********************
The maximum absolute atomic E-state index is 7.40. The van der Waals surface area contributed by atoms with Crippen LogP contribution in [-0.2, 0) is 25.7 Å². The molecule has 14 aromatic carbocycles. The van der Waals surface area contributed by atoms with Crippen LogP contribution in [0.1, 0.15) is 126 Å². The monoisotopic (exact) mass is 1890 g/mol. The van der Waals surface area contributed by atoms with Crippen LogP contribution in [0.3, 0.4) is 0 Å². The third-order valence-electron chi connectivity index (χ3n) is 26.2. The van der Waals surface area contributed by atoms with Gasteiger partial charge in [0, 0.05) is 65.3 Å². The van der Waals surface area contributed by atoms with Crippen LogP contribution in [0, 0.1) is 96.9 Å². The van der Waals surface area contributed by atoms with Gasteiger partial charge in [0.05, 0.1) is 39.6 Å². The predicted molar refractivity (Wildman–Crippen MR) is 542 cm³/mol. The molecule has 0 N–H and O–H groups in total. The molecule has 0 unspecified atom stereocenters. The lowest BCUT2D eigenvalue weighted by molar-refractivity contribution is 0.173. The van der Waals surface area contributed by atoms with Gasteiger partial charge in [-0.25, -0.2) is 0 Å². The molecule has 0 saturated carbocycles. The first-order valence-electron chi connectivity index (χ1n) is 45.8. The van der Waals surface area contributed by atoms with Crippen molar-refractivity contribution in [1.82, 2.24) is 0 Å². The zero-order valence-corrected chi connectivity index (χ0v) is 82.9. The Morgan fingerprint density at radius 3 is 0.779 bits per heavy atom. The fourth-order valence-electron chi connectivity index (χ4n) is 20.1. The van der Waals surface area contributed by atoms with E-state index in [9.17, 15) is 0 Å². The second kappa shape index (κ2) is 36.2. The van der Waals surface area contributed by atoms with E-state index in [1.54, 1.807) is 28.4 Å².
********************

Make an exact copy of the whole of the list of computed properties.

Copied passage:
The maximum absolute atomic E-state index is 7.40. The van der Waals surface area contributed by atoms with Crippen LogP contribution in [-0.2, 0) is 25.7 Å². The molecule has 14 aromatic carbocycles. The van der Waals surface area contributed by atoms with Crippen LogP contribution in [0.1, 0.15) is 126 Å². The monoisotopic (exact) mass is 1890 g/mol. The van der Waals surface area contributed by atoms with Crippen LogP contribution in [0.3, 0.4) is 0 Å². The third-order valence-electron chi connectivity index (χ3n) is 26.2. The van der Waals surface area contributed by atoms with Gasteiger partial charge in [0, 0.05) is 65.3 Å². The van der Waals surface area contributed by atoms with Crippen LogP contribution in [0, 0.1) is 96.9 Å². The van der Waals surface area contributed by atoms with Gasteiger partial charge in [0.05, 0.1) is 39.6 Å². The predicted molar refractivity (Wildman–Crippen MR) is 542 cm³/mol. The molecule has 0 N–H and O–H groups in total. The molecule has 0 unspecified atom stereocenters. The lowest BCUT2D eigenvalue weighted by molar-refractivity contribution is 0.173. The van der Waals surface area contributed by atoms with Gasteiger partial charge in [-0.25, -0.2) is 0 Å². The molecule has 0 saturated carbocycles. The first-order valence-electron chi connectivity index (χ1n) is 45.8. The van der Waals surface area contributed by atoms with Crippen molar-refractivity contribution in [1.82, 2.24) is 0 Å². The zero-order valence-corrected chi connectivity index (χ0v) is 82.9. The Morgan fingerprint density at radius 3 is 0.779 bits per heavy atom. The fourth-order valence-electron chi connectivity index (χ4n) is 20.1. The van der Waals surface area contributed by atoms with E-state index in [9.17, 15) is 0 Å². The second kappa shape index (κ2) is 36.2. The van der Waals surface area contributed by atoms with E-state index in [1.54, 1.807) is 28.4 Å².